Document Detail

Evaluation of dietetic product innovations: the relative role of preclinical and clinical studies.
MedLine Citation:
PMID:  20664222     Owner:  NLM     Status:  MEDLINE    
A variety of systems are used to establish efficacy of food ingredients. Immortal human cell lines have the advantage of rapid throughput and often have the ability to point to mechanisms of action. Transgenic and natural variants of animals (usually rats and mice) have proven to be extremely useful in elucidating effects in vivo, although extrapolation of results to humans has risks. Animal models are also useful in establishing safety and toxic levels of ingredients. Human trials have the most relevance to society. Types of evidence for efficacy rise from improved status level in subjects as a result of eating food (long-chain polyunsaturated fatty acid, levels in erythrocytes), change in surrogate markers as a result of eating food (plasma cholesterol or glutathione peroxidase activity), change in a physiological outcome (such as visual evoked potential acuity or heart rate variability) through to the highest level of evidence, a change in a clinical outcome (improved global development, reduction in infections) established in randomized controlled trials. Ultimately, there is a need for tests of pragmatic interventions that can easily be incorporated into usual dietary practices of the culture in which it is tested.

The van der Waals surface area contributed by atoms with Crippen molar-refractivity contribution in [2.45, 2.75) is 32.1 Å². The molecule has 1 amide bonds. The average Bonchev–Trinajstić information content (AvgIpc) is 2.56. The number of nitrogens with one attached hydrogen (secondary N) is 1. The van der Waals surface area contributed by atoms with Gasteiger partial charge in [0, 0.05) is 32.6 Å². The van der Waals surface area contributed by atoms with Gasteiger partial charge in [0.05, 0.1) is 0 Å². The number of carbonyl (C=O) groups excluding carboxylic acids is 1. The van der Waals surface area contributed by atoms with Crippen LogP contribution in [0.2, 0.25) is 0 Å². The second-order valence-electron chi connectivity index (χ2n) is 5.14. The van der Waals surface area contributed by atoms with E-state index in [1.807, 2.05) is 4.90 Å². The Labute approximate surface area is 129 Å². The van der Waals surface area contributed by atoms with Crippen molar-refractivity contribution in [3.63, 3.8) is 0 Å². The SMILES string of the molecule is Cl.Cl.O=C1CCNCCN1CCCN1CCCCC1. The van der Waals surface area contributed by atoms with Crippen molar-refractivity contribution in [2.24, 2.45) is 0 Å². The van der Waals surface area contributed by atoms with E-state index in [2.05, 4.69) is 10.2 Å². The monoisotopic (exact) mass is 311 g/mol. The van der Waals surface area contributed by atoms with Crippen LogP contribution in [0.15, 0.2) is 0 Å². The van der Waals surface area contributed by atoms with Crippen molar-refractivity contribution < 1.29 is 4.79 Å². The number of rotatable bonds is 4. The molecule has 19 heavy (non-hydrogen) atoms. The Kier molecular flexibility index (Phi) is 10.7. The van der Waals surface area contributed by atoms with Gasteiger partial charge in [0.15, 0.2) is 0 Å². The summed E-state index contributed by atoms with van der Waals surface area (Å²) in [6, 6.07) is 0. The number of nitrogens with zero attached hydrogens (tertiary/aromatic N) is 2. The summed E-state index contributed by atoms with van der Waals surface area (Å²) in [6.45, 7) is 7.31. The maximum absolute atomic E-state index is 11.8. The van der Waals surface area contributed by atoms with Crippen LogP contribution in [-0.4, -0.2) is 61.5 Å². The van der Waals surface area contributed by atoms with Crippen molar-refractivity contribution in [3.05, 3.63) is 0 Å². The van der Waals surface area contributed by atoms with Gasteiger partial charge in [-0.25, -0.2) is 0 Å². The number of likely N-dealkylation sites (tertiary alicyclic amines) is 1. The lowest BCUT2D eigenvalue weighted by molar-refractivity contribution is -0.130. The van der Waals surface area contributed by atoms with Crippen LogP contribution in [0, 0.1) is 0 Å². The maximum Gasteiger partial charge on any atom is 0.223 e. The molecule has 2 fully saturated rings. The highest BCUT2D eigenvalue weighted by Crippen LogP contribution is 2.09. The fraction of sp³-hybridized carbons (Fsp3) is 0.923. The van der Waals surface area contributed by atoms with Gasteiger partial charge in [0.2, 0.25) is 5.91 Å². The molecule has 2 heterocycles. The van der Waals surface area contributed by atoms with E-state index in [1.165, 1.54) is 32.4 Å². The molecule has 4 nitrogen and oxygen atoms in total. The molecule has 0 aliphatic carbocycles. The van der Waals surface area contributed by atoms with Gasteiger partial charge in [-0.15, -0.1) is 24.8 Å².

Maria Makrides; Robert A Gibson
Publication Detail:
Type:  Journal Article; Review     Date:  2010-07-21
Journal Detail:
Title:  Nestlé Nutrition workshop series. Paediatric programme     Volume:  66     ISSN:  1661-6677     ISO Abbreviation:  Nestle Nutr Workshop Ser Pediatr Program     Publication Date:  2010  
Date Detail:
Created Date:  2010-07-28     Completed Date:  2011-01-03     Revised Date:  -    
Medline Journal Info:
Nlm Unique ID:  101244056     Medline TA:  Nestle Nutr Workshop Ser Pediatr Program     Country:  Switzerland    
Other Details:
Languages:  eng     Pagination:  143-50     Citation Subset:  IM    
Copyright Information:
Copyright © 2010 S. Karger AG, Basel.
Women's and Children's Health Research Institute and University of Adelaide, Adelaide, S.A., Australia.
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MeSH Terms
Biomedical Research* / methods
Child Nutrition Disorders / diet therapy*,  immunology
Child, Preschool
Diffusion of Innovation*
Food Technology*
Food, Formulated / adverse effects*,  analysis
Infant Food / adverse effects,  analysis
Infant Formula / chemistry
Infant Nutrition Disorders / diet therapy*,  immunology
Infant, Newborn
Research Design

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